Even the most ardent and hard-working of staff need to let loose sometimes, especially when the focus is on raising money. The dedicated staff accomplished this by staging professionally directed annual revues. As anyone can see from the 1967 and 1968 edition of Cobble Hill Capers, the staff of LICH were a talented bunch.

    

                    

 As long as LICH has been in existence it has been covered by the Brooklyn Daily Eagle.  There are literally hundreds of articles chronicling the growth of the hospital from 1858 to 1955.  In 1949 the Eagle published an extensive photo essay on the 90th anniversary of the hospital, giving readers a behind-the-scenes glimpse of the institution.  Most of the photographs that we have of LICH are from that story. The photographers and reporters had unprecendented access, documenting hospital personnel as they took care of sick patients and conducted medical research.   

            

Jean McCue, left, head nurse of the male medical ward, and Student Nurse Marie E. Kelly, look through the visible port which is one of hte features of the latest type of nurse's station installed at the Long Island College Hospital.

 Two nurses caring for a premature infant in an Isolette Incubator. 

  

Surgical Supplies are picked up from the dressing table by Mrs. Kennedy and Miss Cosgrove.                    

  

Dr. Katherine Schaeffer, biologist, making a microscopic examination of amoebae, organisms which cause troublesome human infections.

     

Dr. Elmer H. Loughlin, chief of the Long Island College Hospital Tropical Disease Clinic, uses a map of the world to show where tropical diseases occur--which is practically everywhere, even as far north as the Arctic Circle.

For over 150 years LICH has produced, employed, and sent out into the world countless medical professionals; from a doctor in 1897, to a nurse in 1970, or pediatric nurses currently working at local Brooklyn schools.

-                                                          

               

Abigail Wolfson, CPNP School Based Health Program

  

 

 

May Day vs. Loyalty Day

May 1, 2013 4:09 PM | 0 comments

May 1st is a day that means different things to different people.  For some, it is a day to celebrate the glory of spring with a dance around the maypole.  For many, it is known variously as International Workers' Day, Labour Day, or simply May Day -- a commemoration of the Haymarket Riot of 1886 and an acknowledgement of the strides made by the labor rights movement since then.  For a smaller subset, May 1st is Loyalty Day, a day to pledge allegiance to the flag and reassert one's "love and devotion to the nation."  It is of course no coincidence that the latter two celebrations fall on the same patch of temporal real estate -- Brooklyn's Loyalty Day was initiated by the local chapter of the Veterans of Foreign Wars (VFW) in 1948, according to a Brooklyn Eagle article, "to counteract Communist propaganda of Red May Day demonstrators and to provide an opportunity for faithful Americans to publicly express their loyalty to this nation and its institutions."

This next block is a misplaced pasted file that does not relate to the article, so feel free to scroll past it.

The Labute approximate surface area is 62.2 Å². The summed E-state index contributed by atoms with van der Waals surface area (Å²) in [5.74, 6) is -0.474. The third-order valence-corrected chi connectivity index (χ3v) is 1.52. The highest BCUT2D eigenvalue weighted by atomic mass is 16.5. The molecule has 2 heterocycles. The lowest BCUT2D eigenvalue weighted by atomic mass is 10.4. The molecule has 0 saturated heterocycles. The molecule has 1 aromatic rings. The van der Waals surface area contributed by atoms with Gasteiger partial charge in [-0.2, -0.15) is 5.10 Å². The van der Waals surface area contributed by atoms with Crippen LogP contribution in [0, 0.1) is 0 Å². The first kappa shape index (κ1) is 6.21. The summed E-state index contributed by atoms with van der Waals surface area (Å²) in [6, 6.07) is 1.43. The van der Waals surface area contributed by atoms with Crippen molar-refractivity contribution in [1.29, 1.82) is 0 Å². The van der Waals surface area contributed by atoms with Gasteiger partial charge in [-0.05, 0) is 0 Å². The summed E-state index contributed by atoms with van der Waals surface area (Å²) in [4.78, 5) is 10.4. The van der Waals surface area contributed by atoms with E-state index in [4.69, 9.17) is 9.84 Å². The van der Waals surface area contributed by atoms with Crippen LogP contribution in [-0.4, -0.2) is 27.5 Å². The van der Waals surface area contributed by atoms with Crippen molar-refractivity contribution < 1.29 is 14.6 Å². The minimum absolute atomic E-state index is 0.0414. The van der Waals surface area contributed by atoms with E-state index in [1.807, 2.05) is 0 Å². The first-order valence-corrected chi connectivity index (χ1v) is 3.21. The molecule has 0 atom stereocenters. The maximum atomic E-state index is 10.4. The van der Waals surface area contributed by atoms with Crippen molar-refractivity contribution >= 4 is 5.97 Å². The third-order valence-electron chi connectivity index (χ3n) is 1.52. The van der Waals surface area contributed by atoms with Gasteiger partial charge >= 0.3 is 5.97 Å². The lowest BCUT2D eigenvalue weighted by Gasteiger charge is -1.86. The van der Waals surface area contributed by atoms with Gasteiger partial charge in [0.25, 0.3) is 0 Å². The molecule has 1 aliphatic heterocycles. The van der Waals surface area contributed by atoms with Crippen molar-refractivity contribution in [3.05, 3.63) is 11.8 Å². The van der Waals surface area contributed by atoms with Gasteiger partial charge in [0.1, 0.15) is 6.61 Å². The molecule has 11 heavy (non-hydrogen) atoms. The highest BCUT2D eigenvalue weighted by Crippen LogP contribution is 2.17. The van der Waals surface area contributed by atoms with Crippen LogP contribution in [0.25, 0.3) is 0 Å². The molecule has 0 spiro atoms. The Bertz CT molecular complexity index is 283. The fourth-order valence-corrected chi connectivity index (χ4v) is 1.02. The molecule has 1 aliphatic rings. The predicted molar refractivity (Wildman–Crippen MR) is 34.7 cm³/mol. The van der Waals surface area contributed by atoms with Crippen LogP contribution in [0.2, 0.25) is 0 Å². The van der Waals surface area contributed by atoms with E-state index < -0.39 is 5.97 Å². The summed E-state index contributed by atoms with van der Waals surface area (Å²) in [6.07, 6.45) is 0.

With the help of interns working on the Project CHART IMLS grant, we have digitized several Brooklyn Eagle photographs of Loyalty Day as it was celebrated from 1948 - 1952.

Although Brooklyn's first Loyalty Day parade wasn't mounted until 1948, the concept had been around since the first Red Scare of the 1920s.  According to the VFW, the event was first observed as "Americanization Day" in 1921 and was resurrected in the late 1940s under the newer moniker.  The Brooklyn Eagle gave extensive coverage to the new holiday in the weeks leading up to May 1st, 1948, with nearly daily updates on endorsements from officials and civic organizations that had signed on to march. On March 13th of that year, Brooklyn borough president John Cashmore officially designated May 1st as Loyalty Day.  Of course not everyone was pleased with the tactical ploy to draw attention away from May Day.  Benjamin J. Davis, Jr., a city councilmember and member of the Communist party rejected the VFW leadership as "pro-Fascist" and argued that May Day was about labor rights, not celebrating Communism, as it had been characterized by Loyalty Day promoters.

On May 2nd, the Eagle reported 50,000 marchers in Brooklyn's Loyalty Day parade, fully half of which were drawn from the ranks of Brooklyn's schoolchildren. The parade route took the marchers from Grand Army Plaza, right under the Soldiers and Sailors Memorial Arch, down Flatbush Avenue to Fulton Street and on to Brooklyn's Borough Hall, with 24 bands providing the tempo.  Coverage in the Eagle was lavish, with less notice given to the May Day festivities in Manhattan.  What mention it did give was dismissive: "while leaders of labor's May Day Parade estimated that more than 100,000 members of 60 unions and fraternal organizations participated in the demonstration, the Police Bureau of Operations estimated that 12,000 marched before 30,000 spectators."

The following year saw an even bigger celebration, with Governor Thomas E. Dewey throwing in his endorsement and declaring Loyalty Day a statewide observance.  The 1949 parade was held on April 30th, with a reported 80,000 marchers and 250,000 onlookers crowding the corridor between Prospect Park and downtown Brooklyn.  From his perch on the reviewing stand, Mayor O'Dwyer declared, "[t]he main purpose of this parade is to let the enemies from within know that the people are on their toes and will not stand for them.  Let there be no confusion as to what this day means.  This is the occasion on which the people have drawn a sharp line and decided what loyalty to their country means."  In August of that year, the national convention of the VFW adopted Loyalty Day as a nationwide initiative.  Congress declared Loyalty Day a legal holiday in 1958, with President Eisenhower issuing a proclamation on Loyalty Day the following year.  It has since become an annual tradition for the sitting president to issue a similar proclamation on the now largely forgotten holiday.